Suhasini Haidar & Meera Srinivasan
Calling on the newly elected Sri Lankan government to fully implement the 13th Constitutional amendment, Prime Minister Narendra Modi “highlighted” India’s concerns about the rights of the Tamil minorities, during talks with his Sri Lankan counterpart Mahinda Rajapaksa.
During the bilateral talks held on Saturday, New Delhi promised a $15-million grant for the promotion of Buddhist cultural exchanges, but demurred from a decision on Colombo’s twin requests of a deferment of its debt repayment and a currency swap.
“Prime Minister Modi called on the Government of Sri Lanka to address the aspirations of the Tamil people for equality, justice, peace and respect within a united Sri Lanka, including by carrying forward the process of reconciliation with the implementation of the 13Amendment to the Constitution,” said a joint statement released after the meeting, in a clear indication that both sides agreed to the reference.
“Prime Minister Mahinda Rajapaksa expressed the confidence that Sri Lanka will work towards realizing the expectations of all ethnic groups, including Tamils, by achieving reconciliation nurtured as per the mandate of the people of Sri Lanka and implementation of the Constitutional provision,” the joint statement added, also indicating the difference in their stands.
The two leaders spoke via a videoconference, marking the first virtual summit held by PM Mahinda since he won the general elections in August, and the first such bilateral summit PM Modi has held with a neighbouring country, apart from the SAARC summit on COVID-19 that he convened in March.
A joint statement issued after the meeting also made a reference to 13A as the amendment is known. Sri Lanka’s Tamil leadership has raised concern that the existing 13th Amendment — the only legislative assurance of power devolution so far — might be under threat as the Rajapaksa government plans to embark on a new Constitution. Some within the government have called for repealing 13A.
While Mr. Rajapaksa has consistently promised India and the island’s Tamil community his commitment to 13A, as it is known, President Gotabaya Rajapaksa, who will likely enjoy greater powers according to the recently tabled 20th Amendment Bill, has emphatically said he would focus on “development rather than devolution”, and told The Hindu in an interview last year that he would not proceed on devolution “against the wishes and feeling of the majority [Sinhala] community”.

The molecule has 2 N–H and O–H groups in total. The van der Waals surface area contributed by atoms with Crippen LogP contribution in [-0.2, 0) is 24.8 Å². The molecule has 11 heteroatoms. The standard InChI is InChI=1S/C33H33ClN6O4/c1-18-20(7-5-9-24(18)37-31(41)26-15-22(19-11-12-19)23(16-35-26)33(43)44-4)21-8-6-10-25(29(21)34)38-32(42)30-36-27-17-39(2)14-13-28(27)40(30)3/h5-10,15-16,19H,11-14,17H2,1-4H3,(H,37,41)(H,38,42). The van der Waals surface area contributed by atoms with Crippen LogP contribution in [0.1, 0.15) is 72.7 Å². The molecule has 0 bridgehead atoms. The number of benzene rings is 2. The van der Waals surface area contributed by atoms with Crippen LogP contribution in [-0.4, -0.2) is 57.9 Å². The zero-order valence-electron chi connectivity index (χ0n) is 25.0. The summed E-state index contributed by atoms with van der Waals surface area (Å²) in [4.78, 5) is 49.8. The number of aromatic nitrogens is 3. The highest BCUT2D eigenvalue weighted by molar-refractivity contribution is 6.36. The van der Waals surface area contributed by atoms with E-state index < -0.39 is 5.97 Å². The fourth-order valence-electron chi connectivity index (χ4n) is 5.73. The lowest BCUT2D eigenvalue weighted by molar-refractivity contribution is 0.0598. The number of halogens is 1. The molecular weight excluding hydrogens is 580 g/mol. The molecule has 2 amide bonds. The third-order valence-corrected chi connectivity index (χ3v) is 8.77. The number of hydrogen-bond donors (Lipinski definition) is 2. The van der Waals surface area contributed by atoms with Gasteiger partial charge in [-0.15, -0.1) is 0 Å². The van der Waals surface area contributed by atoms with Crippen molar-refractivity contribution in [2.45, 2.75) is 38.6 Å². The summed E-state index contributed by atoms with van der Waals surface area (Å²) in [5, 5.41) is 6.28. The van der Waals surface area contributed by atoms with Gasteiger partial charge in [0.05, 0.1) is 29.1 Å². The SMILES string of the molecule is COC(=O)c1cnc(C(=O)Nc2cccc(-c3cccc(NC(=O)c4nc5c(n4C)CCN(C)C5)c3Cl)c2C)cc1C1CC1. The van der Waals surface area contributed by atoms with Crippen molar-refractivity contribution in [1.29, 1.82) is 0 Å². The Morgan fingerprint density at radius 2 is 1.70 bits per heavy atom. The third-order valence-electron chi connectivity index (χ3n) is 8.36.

Both sides discussed cooperation on a number of infrastructure and energy projects India is keen to pursue in Trincomalee, and the Colombo East Container Terminal project, which it has bid for jointly with Japan. Officials said PM Modi hoped for “early and decisive action” on these projects that have been pending for more than three years.
India has not yet responded with a decision on the requests made personally by PM Mahinda during his visit to Delhi in February this year, for a three-year moratorium on Sri Lanka’s $960-million debt owed to India, and for a $1.1-billion currency swap arrangement, in addition to the $400-million currency swap that the RBI has already sanctioned.
“Extending financial support to Sri Lanka is one of our priorities. Both these requests are being discussed at the official level and we hope for an agreement at the technical level shortly,” Mr. Narang said, asked about the reason for the delay in the decisions.
PM Modi was accompanied by External Affairs Minister S. Jaishankar and NSA Ajit Doval, while PM Mahinda was flanked by his Foreign Minister Dinesh Gunawardena and Fisheries Minister Douglas Devananda. The presence of Mr. Devananda indicated the importance given to the issues of Sri Lankan fishermen who have accused Indian fishermen of trespassing into their waters and the use of trawlers which deplete the fish populations, and the MEA said the two leaders directed officials to discuss these issues further with a “constructive and humanitarian approach” and a view to UN Sustainable Development Goals, a joint statement issued after the meeting said.
The two sides resolved to work on a proposal from New Delhi for an “air travel bubble” to restart trade and tourism ties that have been hit by the pandemic. During the summit, India also announced a grant of $15 million for the “promotion of Buddhist ties” including the restoration of monasteries and facilitation of pilgrims to India’s newest international airport at the Buddhist site of Kushinagar, as well as expedite the construction of 10,000 housing units in the plantation areas, as promised in 2017.